Stonehenge took my breath away—that first glimpse as our van crested a hill, revealing a surprisingly small circle of stones on the Salisbury Plain in southwestern England. All I could say was “Oh!” There were no words to express the simplicity and mystery of this structure, and the deep history it holds.
Our group was en route from London to Glastonbury. There was only time for a quick visit to the restrooms, snack bar, and gift shop. All the other women in the group were drawn to bead bracelets of the famous Bluestone. But I was drawn to a small silver trilithon. Fingers fumbling, I asked for help with the clasp on the chain. The trilithon nestled in the hollow between my collarbones, lending a presence that was larger than its size. Again, all I could say was “Oh!”
For our return trip, a few days later, we were on the road by 4:45 a.m. for our assigned time slot at Stonehenge. Most days, by reservation, small groups are allowed onto the site for fifty minutes before it opens to the public. We witnessed the sunrise in late August, and the massive stones turning from gray, to pink, and back to gray. I felt the palpable energy and mystery of the site and its stones. Then, I learned that on winter solstice, the sun sets directly behind the Great Trilithon, sliding down between the two standing stones. No wonder I was drawn to the little necklace! Winter solstice has long been a special and honored time of year for me.
Another opportunity to experience the effect of solstice on ancient peoples came later at Newgrange, in County Mead, Ireland. This large stone structure is about 5,000 years old—much older than Stonehenge, and even older than the Egyptian pyramids.
Newgrange was built with a small window called a roof box over the main entry, to receive a shaft of sunlight deep into its central chamber at dawn on winter solstice. Our group caught a glimpse of what it must have been like for the ancients. We stood in the inner chamber of Newgrange, surrounded by carved stone enclaves. As the lights went out, total darkness wrapped us. I leaned against the stone wall for balance. Then, mimicking the rising sun, a shaft of light made its way down the passageway to rest in the central chamber. It illuminated a stone basin, below intricate carvings of spirals, eye shapes, solar disks, zigzags, and other patterns—including the famous triple spiral. I felt the awe of the place, the blessing of the light cutting through the darkness, and a renewed appreciation for the ancients who were so in tune with the passage of the seasons, and were such skilled stone masons.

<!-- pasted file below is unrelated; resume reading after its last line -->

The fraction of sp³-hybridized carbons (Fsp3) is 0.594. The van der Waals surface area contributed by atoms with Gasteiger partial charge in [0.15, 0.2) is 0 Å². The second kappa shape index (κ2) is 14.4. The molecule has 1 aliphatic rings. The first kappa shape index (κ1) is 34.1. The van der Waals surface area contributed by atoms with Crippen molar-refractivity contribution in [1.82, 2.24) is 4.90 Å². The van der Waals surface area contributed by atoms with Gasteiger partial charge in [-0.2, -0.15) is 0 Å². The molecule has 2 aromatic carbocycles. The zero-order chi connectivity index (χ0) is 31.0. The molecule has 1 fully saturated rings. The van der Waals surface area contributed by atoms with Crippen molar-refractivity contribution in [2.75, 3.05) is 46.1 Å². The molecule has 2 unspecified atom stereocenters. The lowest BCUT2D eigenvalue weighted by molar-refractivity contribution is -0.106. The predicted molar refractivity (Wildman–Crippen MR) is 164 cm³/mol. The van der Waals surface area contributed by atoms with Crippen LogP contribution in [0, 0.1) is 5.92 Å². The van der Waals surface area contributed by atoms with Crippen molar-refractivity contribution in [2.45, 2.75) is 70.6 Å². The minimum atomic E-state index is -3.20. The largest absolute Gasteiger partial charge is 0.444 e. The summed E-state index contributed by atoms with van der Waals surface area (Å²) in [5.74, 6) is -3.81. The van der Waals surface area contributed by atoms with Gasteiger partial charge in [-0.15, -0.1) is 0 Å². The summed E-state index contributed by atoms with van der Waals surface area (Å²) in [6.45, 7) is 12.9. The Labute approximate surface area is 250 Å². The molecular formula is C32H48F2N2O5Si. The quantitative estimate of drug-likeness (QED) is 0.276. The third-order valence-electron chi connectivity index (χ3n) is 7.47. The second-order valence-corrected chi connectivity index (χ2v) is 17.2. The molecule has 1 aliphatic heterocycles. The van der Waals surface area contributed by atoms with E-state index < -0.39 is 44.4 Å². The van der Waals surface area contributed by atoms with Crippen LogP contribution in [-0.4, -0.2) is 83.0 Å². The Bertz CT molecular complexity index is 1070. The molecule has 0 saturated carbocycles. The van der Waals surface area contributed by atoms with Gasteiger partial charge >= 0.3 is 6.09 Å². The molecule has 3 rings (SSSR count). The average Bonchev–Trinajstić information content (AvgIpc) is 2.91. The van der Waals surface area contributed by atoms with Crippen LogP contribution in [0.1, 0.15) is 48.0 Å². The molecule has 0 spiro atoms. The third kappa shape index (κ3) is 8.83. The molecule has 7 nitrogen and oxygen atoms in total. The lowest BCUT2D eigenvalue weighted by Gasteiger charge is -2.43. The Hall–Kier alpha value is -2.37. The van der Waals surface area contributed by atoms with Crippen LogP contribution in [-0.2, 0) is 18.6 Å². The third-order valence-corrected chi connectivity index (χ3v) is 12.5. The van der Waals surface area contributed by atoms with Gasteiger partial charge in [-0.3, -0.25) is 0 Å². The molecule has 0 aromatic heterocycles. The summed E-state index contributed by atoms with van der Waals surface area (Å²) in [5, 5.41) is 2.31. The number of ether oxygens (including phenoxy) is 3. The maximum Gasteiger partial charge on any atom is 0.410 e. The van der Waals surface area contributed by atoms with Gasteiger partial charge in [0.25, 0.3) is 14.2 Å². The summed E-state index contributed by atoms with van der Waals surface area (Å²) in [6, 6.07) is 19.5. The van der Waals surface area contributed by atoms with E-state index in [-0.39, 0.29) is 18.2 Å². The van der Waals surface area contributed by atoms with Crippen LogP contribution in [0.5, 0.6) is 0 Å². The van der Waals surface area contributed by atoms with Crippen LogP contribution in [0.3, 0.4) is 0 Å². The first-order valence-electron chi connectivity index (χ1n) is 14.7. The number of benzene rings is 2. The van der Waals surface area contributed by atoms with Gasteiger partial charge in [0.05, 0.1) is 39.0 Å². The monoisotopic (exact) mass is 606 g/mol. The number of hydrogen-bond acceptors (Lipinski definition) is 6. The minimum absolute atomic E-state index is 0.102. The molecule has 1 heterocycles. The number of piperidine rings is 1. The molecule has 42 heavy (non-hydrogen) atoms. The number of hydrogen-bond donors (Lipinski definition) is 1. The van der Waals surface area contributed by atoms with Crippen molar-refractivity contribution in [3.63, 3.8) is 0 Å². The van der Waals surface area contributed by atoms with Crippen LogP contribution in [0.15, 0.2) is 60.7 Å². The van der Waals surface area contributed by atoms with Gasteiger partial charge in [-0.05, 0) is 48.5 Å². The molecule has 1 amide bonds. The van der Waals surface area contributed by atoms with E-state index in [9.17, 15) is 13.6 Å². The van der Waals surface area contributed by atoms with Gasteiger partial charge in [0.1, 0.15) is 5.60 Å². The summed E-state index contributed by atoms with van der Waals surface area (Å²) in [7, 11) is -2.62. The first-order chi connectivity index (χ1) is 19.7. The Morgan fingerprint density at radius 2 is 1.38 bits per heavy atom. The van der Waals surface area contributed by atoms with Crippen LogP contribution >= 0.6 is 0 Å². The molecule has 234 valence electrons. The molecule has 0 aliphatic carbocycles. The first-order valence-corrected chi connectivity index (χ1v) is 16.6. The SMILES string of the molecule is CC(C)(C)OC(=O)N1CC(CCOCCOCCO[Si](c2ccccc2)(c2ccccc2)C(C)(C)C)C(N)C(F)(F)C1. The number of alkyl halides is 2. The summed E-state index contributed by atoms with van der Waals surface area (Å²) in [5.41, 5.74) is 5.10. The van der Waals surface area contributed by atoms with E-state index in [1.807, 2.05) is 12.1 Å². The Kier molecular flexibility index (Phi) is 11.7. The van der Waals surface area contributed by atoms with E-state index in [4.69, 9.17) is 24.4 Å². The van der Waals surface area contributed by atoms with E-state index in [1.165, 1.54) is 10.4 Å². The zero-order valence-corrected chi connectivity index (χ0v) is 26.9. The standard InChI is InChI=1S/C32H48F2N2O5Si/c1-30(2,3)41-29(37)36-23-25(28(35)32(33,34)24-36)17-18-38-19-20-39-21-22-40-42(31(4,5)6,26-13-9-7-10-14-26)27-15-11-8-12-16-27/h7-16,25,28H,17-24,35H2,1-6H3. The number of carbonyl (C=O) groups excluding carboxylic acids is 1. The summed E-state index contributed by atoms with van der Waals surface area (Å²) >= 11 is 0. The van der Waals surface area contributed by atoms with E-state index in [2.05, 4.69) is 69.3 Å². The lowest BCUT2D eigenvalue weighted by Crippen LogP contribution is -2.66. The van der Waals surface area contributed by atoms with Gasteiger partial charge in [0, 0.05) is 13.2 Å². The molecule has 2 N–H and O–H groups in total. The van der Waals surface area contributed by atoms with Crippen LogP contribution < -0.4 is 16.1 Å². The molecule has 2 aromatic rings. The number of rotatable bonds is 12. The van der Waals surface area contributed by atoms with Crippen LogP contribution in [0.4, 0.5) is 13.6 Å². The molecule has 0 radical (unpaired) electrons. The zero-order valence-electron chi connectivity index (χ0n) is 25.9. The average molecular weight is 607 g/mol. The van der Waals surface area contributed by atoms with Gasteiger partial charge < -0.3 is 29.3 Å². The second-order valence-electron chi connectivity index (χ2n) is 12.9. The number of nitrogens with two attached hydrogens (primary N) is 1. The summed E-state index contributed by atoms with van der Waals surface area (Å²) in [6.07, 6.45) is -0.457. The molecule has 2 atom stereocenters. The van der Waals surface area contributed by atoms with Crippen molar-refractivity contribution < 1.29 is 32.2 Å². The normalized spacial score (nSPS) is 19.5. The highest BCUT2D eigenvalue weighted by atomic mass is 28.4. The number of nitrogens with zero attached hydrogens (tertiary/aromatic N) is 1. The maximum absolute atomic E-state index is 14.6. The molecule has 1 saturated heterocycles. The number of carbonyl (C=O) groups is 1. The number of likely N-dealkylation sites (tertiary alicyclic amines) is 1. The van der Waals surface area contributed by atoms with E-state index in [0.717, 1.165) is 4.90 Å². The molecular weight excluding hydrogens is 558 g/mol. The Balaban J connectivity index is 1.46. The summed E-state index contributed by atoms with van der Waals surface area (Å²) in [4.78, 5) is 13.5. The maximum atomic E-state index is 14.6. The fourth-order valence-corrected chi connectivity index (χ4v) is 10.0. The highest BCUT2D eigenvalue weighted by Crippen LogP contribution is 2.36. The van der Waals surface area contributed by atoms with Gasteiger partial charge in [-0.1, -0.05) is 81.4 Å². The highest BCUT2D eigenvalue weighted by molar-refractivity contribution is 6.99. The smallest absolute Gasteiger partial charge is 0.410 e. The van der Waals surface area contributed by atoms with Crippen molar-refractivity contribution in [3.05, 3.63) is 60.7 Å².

Solstice means “standing still sun.” It’s when, because of the earth’s tilt, the northern hemisphere is farthest from the sun. For about three days, the sun appears to stand still at its most southerly point of setting, before it begins its journey northward again. The sun’s arc across the sky is lowest at this time, and the hours of daylight are shortest. This also means that winter solstice has the longest night of the year.
For cultures in tune with the natural world, and dependent upon it for survival, the growing cold and darkness could be a fearful thing. As people turned to farming, attunement to the seasons was critical for planting and harvesting. Those wandering bodies of light in the sky—stars and planets—gave clues to the seasons, and predictability to cycles. But, what if the sun did not come back? Myths and legends grew to explain the growing darkness and eventual return to the light.
Winter solstice is the official beginning of the winter season, even though it occurs in the depth of the cold, and dark part of the year (halfway between fall and spring equinoxes). It’s also called Midwinter’s Day. It is when the spark of new light is rekindled, and gains strength as the sun progresses northward.
Many cultures around the world perform ceremonies to honor the solstice. The spread of Christianity overlaid the Christmas celebration on top of seasonal solstice celebrations, although many of the earlier symbols of solstice were retained in Christmas celebrations—such as Yule logs, evergreens, pine cones, holly and ivy, red, green, and white colors, merry making, exchanging gifts, and feasting.
On a personal level, this is a good time to pause, as the sun does. Pause and reflect on what has gone before. Discern which of those habits, patterns, beliefs, things, and relationships no longer serve their purpose for you, and need to be thanked and laid to rest. Set intentions for what you want to nourish and grow as the sun grows stronger and the days longer.
I love to watch the sun set on winter solstice, and give thanks and prayers for its light and warmth. During this longest night, I light a pillar candle, and put it outside or in a window, where it will burn all night. A spot of light through the long darkness.
What personal rituals do you have to honor the winter solstice?